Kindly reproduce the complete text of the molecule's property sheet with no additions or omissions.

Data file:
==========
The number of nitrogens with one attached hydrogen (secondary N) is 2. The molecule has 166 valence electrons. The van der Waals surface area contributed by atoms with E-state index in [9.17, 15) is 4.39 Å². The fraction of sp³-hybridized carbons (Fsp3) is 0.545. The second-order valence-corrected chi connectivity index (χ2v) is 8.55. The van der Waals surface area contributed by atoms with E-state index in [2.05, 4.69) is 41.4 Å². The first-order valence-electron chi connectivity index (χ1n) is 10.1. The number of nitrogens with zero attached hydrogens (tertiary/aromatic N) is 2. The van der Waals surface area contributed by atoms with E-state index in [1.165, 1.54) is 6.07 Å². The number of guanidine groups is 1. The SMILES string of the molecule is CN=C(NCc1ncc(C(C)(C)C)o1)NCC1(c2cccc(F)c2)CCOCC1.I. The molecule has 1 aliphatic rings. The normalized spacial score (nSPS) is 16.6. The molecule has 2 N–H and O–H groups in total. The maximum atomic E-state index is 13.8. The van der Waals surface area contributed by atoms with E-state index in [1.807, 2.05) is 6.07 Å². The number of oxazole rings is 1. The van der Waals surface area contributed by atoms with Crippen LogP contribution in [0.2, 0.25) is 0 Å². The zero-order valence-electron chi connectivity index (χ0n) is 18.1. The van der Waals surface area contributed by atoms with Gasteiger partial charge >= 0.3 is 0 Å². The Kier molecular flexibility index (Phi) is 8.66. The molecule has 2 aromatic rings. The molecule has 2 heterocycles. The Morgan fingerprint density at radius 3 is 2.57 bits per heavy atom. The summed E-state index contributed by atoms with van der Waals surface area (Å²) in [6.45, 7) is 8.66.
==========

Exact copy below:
The number of nitrogens with one attached hydrogen (secondary N) is 2. The molecule has 166 valence electrons. The van der Waals surface area contributed by atoms with E-state index in [9.17, 15) is 4.39 Å². The fraction of sp³-hybridized carbons (Fsp3) is 0.545. The second-order valence-corrected chi connectivity index (χ2v) is 8.55. The van der Waals surface area contributed by atoms with E-state index in [2.05, 4.69) is 41.4 Å². The first-order valence-electron chi connectivity index (χ1n) is 10.1. The number of nitrogens with zero attached hydrogens (tertiary/aromatic N) is 2. The van der Waals surface area contributed by atoms with E-state index in [1.165, 1.54) is 6.07 Å². The number of guanidine groups is 1. The SMILES string of the molecule is CN=C(NCc1ncc(C(C)(C)C)o1)NCC1(c2cccc(F)c2)CCOCC1.I. The molecule has 1 aliphatic rings. The normalized spacial score (nSPS) is 16.6. The molecule has 2 N–H and O–H groups in total. The maximum atomic E-state index is 13.8. The van der Waals surface area contributed by atoms with E-state index in [1.807, 2.05) is 6.07 Å². The number of oxazole rings is 1. The van der Waals surface area contributed by atoms with Crippen LogP contribution in [0.2, 0.25) is 0 Å². The zero-order valence-electron chi connectivity index (χ0n) is 18.1. The van der Waals surface area contributed by atoms with Gasteiger partial charge >= 0.3 is 0 Å². The Kier molecular flexibility index (Phi) is 8.66. The molecule has 2 aromatic rings. The molecule has 2 heterocycles. The Morgan fingerprint density at radius 3 is 2.57 bits per heavy atom. The summed E-state index contributed by atoms with van der Waals surface area (Å²) in [6.45, 7) is 8.66.